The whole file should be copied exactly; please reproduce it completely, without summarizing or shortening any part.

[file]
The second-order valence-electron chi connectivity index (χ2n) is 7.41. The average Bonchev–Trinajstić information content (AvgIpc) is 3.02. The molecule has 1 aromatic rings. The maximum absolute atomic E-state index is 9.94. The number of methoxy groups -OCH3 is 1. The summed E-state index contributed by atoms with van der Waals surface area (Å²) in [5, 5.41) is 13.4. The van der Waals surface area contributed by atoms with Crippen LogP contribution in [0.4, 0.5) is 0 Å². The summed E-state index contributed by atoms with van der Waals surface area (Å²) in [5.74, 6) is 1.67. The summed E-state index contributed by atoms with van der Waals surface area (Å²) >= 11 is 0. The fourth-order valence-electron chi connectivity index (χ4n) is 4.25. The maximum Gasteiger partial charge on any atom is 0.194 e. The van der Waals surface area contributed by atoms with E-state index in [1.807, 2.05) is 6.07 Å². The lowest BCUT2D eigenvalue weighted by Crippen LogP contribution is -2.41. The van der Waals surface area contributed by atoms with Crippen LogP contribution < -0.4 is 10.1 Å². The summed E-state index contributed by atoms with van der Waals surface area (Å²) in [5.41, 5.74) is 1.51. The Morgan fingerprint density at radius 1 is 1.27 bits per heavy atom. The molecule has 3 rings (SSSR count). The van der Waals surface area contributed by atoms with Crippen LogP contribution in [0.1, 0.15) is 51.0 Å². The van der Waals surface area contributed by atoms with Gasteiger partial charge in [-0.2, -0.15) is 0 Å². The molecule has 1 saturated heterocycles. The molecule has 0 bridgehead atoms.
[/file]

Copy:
The second-order valence-electron chi connectivity index (χ2n) is 7.41. The average Bonchev–Trinajstić information content (AvgIpc) is 3.02. The molecule has 1 aromatic rings. The maximum absolute atomic E-state index is 9.94. The number of methoxy groups -OCH3 is 1. The summed E-state index contributed by atoms with van der Waals surface area (Å²) in [5, 5.41) is 13.4. The van der Waals surface area contributed by atoms with Crippen LogP contribution in [0.4, 0.5) is 0 Å². The summed E-state index contributed by atoms with van der Waals surface area (Å²) in [5.74, 6) is 1.67. The summed E-state index contributed by atoms with van der Waals surface area (Å²) >= 11 is 0. The fourth-order valence-electron chi connectivity index (χ4n) is 4.25. The maximum Gasteiger partial charge on any atom is 0.194 e. The van der Waals surface area contributed by atoms with E-state index in [1.807, 2.05) is 6.07 Å². The lowest BCUT2D eigenvalue weighted by Crippen LogP contribution is -2.41. The van der Waals surface area contributed by atoms with Crippen LogP contribution < -0.4 is 10.1 Å². The summed E-state index contributed by atoms with van der Waals surface area (Å²) in [5.41, 5.74) is 1.51. The Morgan fingerprint density at radius 1 is 1.27 bits per heavy atom. The molecule has 3 rings (SSSR count). The van der Waals surface area contributed by atoms with Crippen LogP contribution in [0.1, 0.15) is 51.0 Å². The van der Waals surface area contributed by atoms with Gasteiger partial charge in [-0.2, -0.15) is 0 Å². The molecule has 1 saturated heterocycles. The molecule has 0 bridgehead atoms.